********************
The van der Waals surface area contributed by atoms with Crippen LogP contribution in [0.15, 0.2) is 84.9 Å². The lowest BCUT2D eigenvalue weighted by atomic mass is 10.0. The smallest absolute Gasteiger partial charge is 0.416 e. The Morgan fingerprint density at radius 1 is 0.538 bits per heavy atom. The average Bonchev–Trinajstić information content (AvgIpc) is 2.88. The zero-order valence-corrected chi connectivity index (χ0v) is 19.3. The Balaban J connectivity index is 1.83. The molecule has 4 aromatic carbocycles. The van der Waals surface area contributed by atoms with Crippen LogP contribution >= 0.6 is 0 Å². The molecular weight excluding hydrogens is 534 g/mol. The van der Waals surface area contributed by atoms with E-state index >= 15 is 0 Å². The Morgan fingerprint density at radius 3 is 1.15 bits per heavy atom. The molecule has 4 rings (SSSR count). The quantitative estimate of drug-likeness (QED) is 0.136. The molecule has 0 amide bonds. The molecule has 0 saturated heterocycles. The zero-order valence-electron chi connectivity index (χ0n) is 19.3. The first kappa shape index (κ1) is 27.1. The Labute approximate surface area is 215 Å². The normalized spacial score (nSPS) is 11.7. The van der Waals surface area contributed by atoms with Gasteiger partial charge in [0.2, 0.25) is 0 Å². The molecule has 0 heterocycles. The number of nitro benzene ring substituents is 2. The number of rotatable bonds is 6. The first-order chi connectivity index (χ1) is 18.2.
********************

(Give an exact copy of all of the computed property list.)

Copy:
The van der Waals surface area contributed by atoms with Crippen LogP contribution in [0.15, 0.2) is 84.9 Å². The lowest BCUT2D eigenvalue weighted by atomic mass is 10.0. The smallest absolute Gasteiger partial charge is 0.416 e. The Morgan fingerprint density at radius 1 is 0.538 bits per heavy atom. The average Bonchev–Trinajstić information content (AvgIpc) is 2.88. The zero-order valence-corrected chi connectivity index (χ0v) is 19.3. The Balaban J connectivity index is 1.83. The molecule has 4 aromatic carbocycles. The van der Waals surface area contributed by atoms with Crippen LogP contribution >= 0.6 is 0 Å². The molecular weight excluding hydrogens is 534 g/mol. The van der Waals surface area contributed by atoms with E-state index >= 15 is 0 Å². The Morgan fingerprint density at radius 3 is 1.15 bits per heavy atom. The molecule has 4 rings (SSSR count). The quantitative estimate of drug-likeness (QED) is 0.136. The molecule has 0 amide bonds. The molecule has 0 saturated heterocycles. The zero-order valence-electron chi connectivity index (χ0n) is 19.3. The first kappa shape index (κ1) is 27.1. The Labute approximate surface area is 215 Å². The normalized spacial score (nSPS) is 11.7. The van der Waals surface area contributed by atoms with Gasteiger partial charge in [0.2, 0.25) is 0 Å². The molecule has 0 heterocycles. The number of nitro benzene ring substituents is 2. The number of rotatable bonds is 6. The first-order chi connectivity index (χ1) is 18.2.